We have some amazing news for parents of children who are visually impaired (or parents who are visually impaired themselves and love Lego)!
Lego plans to launch instructions to cater for fans who have visual impairments; these instructions will be available in braille and audio. Using AI technology, the pilot programme has been developed to help children with visual impairments to access Lego for the developmental benefits – this is such a great idea and another step in the right direction for inclusivity!
The programme has been inspired by Matthew Shifrin, who is blind himself. He’s an entrepreneur and an avid fan of Lego, and started to create building steps in Braille with a friend for his website before he started this fabulous collaboration with Lego. After receiving so many requests that they had to start turning some down, Matthew realised just how popular this idea is, and he got in touch with the Lego Foundation…
…Resulting in The Lego Audio & Braille Instructions Pilot Programme!
“LEGO Audio & Braille Building Instructions allow blind and visually impaired children who appreciate hands-on, minds-on activities to experience the joy of building and pride of creation through their hands.” Lego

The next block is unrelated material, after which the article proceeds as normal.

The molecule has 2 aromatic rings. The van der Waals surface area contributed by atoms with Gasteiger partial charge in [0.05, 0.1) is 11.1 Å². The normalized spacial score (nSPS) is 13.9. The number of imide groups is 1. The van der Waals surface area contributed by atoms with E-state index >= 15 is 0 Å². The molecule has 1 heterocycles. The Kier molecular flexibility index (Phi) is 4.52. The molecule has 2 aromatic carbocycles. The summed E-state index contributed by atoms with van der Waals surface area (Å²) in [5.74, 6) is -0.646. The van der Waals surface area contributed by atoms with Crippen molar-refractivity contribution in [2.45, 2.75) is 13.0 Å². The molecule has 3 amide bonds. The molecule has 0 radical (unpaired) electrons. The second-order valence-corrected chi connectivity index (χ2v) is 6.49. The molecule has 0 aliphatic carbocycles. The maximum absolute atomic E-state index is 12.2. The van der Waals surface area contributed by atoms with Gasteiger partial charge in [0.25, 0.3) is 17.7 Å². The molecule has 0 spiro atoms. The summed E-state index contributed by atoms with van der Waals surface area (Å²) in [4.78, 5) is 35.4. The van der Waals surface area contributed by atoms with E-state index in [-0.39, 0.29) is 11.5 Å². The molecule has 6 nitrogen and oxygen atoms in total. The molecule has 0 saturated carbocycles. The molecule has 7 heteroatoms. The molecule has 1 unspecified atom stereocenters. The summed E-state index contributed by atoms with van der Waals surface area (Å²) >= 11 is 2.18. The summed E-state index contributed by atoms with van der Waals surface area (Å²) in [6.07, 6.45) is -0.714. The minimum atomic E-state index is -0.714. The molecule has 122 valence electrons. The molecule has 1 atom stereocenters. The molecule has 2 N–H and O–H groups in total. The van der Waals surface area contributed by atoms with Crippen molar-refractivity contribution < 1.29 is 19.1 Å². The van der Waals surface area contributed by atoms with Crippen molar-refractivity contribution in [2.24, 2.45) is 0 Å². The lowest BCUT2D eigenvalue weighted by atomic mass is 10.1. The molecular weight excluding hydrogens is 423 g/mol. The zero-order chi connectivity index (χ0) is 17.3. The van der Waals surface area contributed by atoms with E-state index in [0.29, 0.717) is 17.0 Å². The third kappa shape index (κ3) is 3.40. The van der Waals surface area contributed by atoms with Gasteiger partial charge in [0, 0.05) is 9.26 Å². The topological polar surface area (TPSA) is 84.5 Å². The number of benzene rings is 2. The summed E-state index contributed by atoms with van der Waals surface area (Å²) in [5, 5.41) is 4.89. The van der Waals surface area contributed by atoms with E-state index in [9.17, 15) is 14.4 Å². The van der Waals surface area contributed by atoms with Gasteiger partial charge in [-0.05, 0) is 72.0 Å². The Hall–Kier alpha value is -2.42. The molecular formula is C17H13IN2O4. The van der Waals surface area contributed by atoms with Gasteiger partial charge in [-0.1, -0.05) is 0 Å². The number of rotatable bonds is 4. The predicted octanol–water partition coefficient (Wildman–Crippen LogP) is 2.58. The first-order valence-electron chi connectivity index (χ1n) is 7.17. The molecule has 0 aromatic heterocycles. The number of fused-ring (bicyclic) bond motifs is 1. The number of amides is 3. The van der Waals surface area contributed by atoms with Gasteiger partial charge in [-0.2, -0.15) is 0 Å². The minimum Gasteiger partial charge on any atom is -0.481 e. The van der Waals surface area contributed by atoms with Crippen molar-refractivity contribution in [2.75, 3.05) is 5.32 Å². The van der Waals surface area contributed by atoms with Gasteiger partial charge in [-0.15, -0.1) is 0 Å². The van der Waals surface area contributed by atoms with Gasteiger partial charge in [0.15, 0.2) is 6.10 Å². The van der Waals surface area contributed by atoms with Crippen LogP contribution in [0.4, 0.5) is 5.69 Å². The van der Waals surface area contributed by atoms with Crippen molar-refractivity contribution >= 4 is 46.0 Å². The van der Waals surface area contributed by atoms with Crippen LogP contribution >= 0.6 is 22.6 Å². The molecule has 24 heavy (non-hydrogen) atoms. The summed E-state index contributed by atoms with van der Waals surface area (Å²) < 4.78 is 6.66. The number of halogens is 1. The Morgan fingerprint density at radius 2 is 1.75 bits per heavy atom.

Social media is awash with praise for the new programme…
One of our favourite tweets was shared by Hassel Inclusion, a fabulous resource advocating for removing barriers to the use of digital products and ensuring inclusivity online. We totally agree – it is a GREAT initative!
This is great! #Lego now has #audio and #braille instructions for people with visual impairments. https://t.co/lTe83QKKcN
And if you're interested in how it came about check out this video here. https://t.co/rEOQdaYF6g @ATBlog2 @LEGO_Group @LEGOfoundation #Inclusion #Acessibility pic.twitter.com/eY43aIYakN
— Hassell Inclusion (@HassellInc) September 24, 2019
This video by Beyond The Brick explores the new Lego pilot scheme.
‘It empowers me to do things I’ve never been able to do before.”
This pioneering ‘grassroots innovation’ is helping so many blind and visually impaired children to engage and learn; it’s incredibly useful for many academic subjects, particularly mathematics, and it opens up so many doors to a fun and engaging learning experience for visually impaired children!
What do you think? Have you come across this yourself? Tell us in the comments!
Well done, Lego!
Love from Katie & Team BBY. Xx